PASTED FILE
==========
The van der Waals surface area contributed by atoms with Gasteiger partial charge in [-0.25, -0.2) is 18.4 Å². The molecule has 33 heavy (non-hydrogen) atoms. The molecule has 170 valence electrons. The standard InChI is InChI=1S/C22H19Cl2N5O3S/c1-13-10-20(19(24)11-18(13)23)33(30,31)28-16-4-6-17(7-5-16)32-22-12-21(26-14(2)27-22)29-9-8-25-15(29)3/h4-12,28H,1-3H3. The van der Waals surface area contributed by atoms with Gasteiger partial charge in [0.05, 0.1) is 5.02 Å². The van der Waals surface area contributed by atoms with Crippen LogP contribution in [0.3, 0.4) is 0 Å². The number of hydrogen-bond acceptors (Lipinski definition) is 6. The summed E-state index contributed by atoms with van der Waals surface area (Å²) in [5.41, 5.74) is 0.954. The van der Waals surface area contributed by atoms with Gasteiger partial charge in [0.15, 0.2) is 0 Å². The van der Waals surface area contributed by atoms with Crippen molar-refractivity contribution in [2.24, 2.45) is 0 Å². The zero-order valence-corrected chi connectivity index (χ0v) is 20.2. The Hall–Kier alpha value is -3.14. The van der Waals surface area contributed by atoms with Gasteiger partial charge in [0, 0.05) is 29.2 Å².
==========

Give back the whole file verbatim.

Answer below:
The van der Waals surface area contributed by atoms with Gasteiger partial charge in [-0.25, -0.2) is 18.4 Å². The molecule has 33 heavy (non-hydrogen) atoms. The molecule has 170 valence electrons. The standard InChI is InChI=1S/C22H19Cl2N5O3S/c1-13-10-20(19(24)11-18(13)23)33(30,31)28-16-4-6-17(7-5-16)32-22-12-21(26-14(2)27-22)29-9-8-25-15(29)3/h4-12,28H,1-3H3. The van der Waals surface area contributed by atoms with Gasteiger partial charge in [0.05, 0.1) is 5.02 Å². The van der Waals surface area contributed by atoms with Crippen LogP contribution in [0.3, 0.4) is 0 Å². The number of hydrogen-bond acceptors (Lipinski definition) is 6. The summed E-state index contributed by atoms with van der Waals surface area (Å²) in [5.41, 5.74) is 0.954. The van der Waals surface area contributed by atoms with Gasteiger partial charge in [0.15, 0.2) is 0 Å². The van der Waals surface area contributed by atoms with Crippen molar-refractivity contribution in [2.24, 2.45) is 0 Å². The zero-order valence-corrected chi connectivity index (χ0v) is 20.2. The Hall–Kier alpha value is -3.14. The van der Waals surface area contributed by atoms with Gasteiger partial charge in [0, 0.05) is 29.2 Å².